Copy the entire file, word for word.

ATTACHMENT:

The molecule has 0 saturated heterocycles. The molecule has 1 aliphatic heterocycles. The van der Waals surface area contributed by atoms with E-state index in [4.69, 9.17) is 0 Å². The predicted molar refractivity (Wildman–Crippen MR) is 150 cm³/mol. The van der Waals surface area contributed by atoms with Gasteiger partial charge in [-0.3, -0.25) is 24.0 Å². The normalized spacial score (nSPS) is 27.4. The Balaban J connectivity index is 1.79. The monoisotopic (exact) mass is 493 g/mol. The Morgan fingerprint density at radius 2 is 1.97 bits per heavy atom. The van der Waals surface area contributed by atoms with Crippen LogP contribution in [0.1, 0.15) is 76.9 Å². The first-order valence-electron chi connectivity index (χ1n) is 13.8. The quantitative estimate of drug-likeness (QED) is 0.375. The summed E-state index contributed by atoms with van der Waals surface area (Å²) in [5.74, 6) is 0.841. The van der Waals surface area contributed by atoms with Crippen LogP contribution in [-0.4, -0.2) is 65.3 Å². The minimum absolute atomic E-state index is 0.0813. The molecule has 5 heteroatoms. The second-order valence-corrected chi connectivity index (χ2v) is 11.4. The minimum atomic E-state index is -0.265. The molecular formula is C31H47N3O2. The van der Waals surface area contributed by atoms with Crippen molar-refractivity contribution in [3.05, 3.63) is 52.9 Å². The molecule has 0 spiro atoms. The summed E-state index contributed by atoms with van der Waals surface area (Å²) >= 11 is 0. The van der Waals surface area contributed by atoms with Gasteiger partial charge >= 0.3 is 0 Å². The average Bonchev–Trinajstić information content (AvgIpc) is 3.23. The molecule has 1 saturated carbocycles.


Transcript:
The molecule has 0 saturated heterocycles. The molecule has 1 aliphatic heterocycles. The van der Waals surface area contributed by atoms with E-state index in [4.69, 9.17) is 0 Å². The predicted molar refractivity (Wildman–Crippen MR) is 150 cm³/mol. The van der Waals surface area contributed by atoms with Gasteiger partial charge in [-0.3, -0.25) is 24.0 Å². The normalized spacial score (nSPS) is 27.4. The Balaban J connectivity index is 1.79. The monoisotopic (exact) mass is 493 g/mol. The Morgan fingerprint density at radius 2 is 1.97 bits per heavy atom. The van der Waals surface area contributed by atoms with Crippen LogP contribution in [0.1, 0.15) is 76.9 Å². The first-order valence-electron chi connectivity index (χ1n) is 13.8. The quantitative estimate of drug-likeness (QED) is 0.375. The summed E-state index contributed by atoms with van der Waals surface area (Å²) in [5.74, 6) is 0.841. The van der Waals surface area contributed by atoms with Crippen LogP contribution in [-0.4, -0.2) is 65.3 Å². The minimum absolute atomic E-state index is 0.0813. The molecule has 5 heteroatoms. The second-order valence-corrected chi connectivity index (χ2v) is 11.4. The minimum atomic E-state index is -0.265. The molecular formula is C31H47N3O2. The van der Waals surface area contributed by atoms with Crippen molar-refractivity contribution in [3.05, 3.63) is 52.9 Å². The molecule has 0 spiro atoms. The summed E-state index contributed by atoms with van der Waals surface area (Å²) >= 11 is 0. The van der Waals surface area contributed by atoms with Gasteiger partial charge >= 0.3 is 0 Å². The average Bonchev–Trinajstić information content (AvgIpc) is 3.23. The molecule has 1 saturated carbocycles.